There is recent news about a new H.265 patent pool and licensing entity called HEVC Advance. As with other patent pools, their goal is to collect a large number of patents and then license them to companies who want to make use of the technology. Much as the MPEG-LA has done with H.264 (among others), HEVC Advance seeks to generate revenue for H.265 patent holders.
What’s a Codec?
For those not familiar with the issues: when transmitting video across the internet, you need a way to package up the video and send it to the other end of the connection. This packaging is known as a “codec”, short for COmpressor/DECompressor. Good codecs strike a balance between image quality, bandwidth used, and resilience to congestion. The current video codecs mandated by WebRTC are VP8 and H.264. There are separate requirements for audio codecs, but they are far less contentious.
HEVC Advance & WebRTC
How does this new patent pool impact to WebRTC? In the short term, I don’t think it has much impact at all. After a couple years of trench warfare between VP8 and H.264, I don’t think there’s a lot of enthusiasm to reignite the battle. The compromise reached in the IETF to select both really was a stalemate conclusion: both H.264 and VP8 are “Mandatory to Implement” (MTI) for WebRTC. If either codec is eventually shown to be royalty-free, then that codec becomes the only MTI codec. This is unlikely to happen for H.264, though it is possible for VP8. Since the HEVC Advance patents don’t apply to H.264, this news does not sway the status quo.
However, the longer term prospects are murkier. My personal opinion is that the HEVC Advance patent pool is unlikely to be successful in the market. It is essentially asking companies to license their patents without first disclosing the actual patents included, nor even the actual member organizations (according to HEVC Advance, the members are still finalizing contracts). Once that’s done, there is still work to be done to assess and certify that the held patents apply to H.265 and to WebRTC implementations of H.265.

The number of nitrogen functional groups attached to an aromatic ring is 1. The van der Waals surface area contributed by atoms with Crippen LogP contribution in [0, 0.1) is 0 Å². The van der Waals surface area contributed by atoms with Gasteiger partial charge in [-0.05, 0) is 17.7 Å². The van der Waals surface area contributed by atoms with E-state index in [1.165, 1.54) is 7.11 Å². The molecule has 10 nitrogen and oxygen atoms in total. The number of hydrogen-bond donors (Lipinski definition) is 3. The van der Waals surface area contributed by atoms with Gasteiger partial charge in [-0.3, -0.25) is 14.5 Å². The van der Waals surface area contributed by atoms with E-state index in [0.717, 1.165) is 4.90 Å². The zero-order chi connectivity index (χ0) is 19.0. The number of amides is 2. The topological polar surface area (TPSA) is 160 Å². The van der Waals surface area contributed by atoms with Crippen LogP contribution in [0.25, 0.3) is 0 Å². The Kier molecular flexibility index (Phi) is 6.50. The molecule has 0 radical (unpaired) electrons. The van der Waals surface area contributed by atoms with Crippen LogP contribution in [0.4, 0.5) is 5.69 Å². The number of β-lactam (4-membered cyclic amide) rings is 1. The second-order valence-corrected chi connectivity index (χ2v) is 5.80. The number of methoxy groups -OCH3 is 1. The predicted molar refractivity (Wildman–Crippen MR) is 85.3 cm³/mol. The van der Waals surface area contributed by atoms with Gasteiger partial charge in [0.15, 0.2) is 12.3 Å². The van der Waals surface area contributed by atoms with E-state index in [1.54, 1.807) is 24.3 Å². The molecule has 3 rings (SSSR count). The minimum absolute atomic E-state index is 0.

But the real problem isn’t the validity, or lack thereof, of HEVC Advance’s claims over H.265. The real impact is the perception. H.264 was only palatable to the WebRTC standards bodies because Cisco effectively paid the bill to MPEG-LA for everyone else. HEVC Advance’s mere presence raises the possibility that a lot more money would be required to do the same thing with H.265. The future of WebRTC depends on Open Source and royalty-free implementations. WebRTC will eventually start looking toward the next generation of codecs. To me, this looks like a strong nudge toward skipping the H.264/265 patent quagmire and moving swiftly toward VP8/VP9.
Sorry, Google. We should have listened.
What does this mean for WebRTC developers
For most of us, nothing at all. We’ll continue developing applications and delivering them to users. The biggest practical problem this creates is the uncertainty. Uncertainty means that everything slows down: companies developing WebRTC-capable devices are hesitant to invest when there may be unknown costs. Standards bodies are hesitant to select a codec when there may be a downside for future implementations. So while WebRTC developers probably won’t be directly impacted, the possibility exists that we are indirectly impacted by slowed WebRTC adoption. And nobody, no matter which side of the fence you are on, wants that.
Also, Emil Ivov kindly pointed out an error in the original version of this article that the codec compromise was actually the IETF, not the W3C. This has been corrected.